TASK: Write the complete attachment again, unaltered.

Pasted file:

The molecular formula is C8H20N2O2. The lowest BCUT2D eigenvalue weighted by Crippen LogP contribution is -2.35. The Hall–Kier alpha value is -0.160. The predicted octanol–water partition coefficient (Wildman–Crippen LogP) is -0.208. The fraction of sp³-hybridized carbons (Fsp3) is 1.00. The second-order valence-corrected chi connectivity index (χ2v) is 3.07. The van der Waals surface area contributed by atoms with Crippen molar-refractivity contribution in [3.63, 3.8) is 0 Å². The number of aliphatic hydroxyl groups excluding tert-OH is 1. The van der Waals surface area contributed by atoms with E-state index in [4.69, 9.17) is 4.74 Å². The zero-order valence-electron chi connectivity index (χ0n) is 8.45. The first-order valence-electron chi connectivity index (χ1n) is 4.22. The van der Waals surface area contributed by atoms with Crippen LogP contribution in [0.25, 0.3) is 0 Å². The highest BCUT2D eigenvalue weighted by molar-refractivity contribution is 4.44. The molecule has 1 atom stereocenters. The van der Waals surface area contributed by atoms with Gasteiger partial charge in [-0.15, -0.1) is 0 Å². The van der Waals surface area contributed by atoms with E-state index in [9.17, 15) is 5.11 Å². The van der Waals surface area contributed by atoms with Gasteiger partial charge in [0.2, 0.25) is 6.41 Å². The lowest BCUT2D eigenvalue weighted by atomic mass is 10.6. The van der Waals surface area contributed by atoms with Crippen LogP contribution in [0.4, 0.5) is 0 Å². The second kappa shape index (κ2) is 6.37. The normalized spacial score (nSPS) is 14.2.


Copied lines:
The molecular formula is C8H20N2O2. The lowest BCUT2D eigenvalue weighted by Crippen LogP contribution is -2.35. The Hall–Kier alpha value is -0.160. The predicted octanol–water partition coefficient (Wildman–Crippen LogP) is -0.208. The fraction of sp³-hybridized carbons (Fsp3) is 1.00. The second-order valence-corrected chi connectivity index (χ2v) is 3.07. The van der Waals surface area contributed by atoms with Crippen molar-refractivity contribution in [3.63, 3.8) is 0 Å². The number of aliphatic hydroxyl groups excluding tert-OH is 1. The van der Waals surface area contributed by atoms with E-state index in [4.69, 9.17) is 4.74 Å². The zero-order valence-electron chi connectivity index (χ0n) is 8.45. The first-order valence-electron chi connectivity index (χ1n) is 4.22. The van der Waals surface area contributed by atoms with Crippen LogP contribution in [0.25, 0.3) is 0 Å². The highest BCUT2D eigenvalue weighted by molar-refractivity contribution is 4.44. The molecule has 1 atom stereocenters. The van der Waals surface area contributed by atoms with Gasteiger partial charge in [-0.15, -0.1) is 0 Å². The van der Waals surface area contributed by atoms with E-state index in [9.17, 15) is 5.11 Å². The van der Waals surface area contributed by atoms with Gasteiger partial charge in [0.2, 0.25) is 6.41 Å². The lowest BCUT2D eigenvalue weighted by atomic mass is 10.6. The van der Waals surface area contributed by atoms with Crippen LogP contribution in [0.4, 0.5) is 0 Å². The second kappa shape index (κ2) is 6.37. The normalized spacial score (nSPS) is 14.2.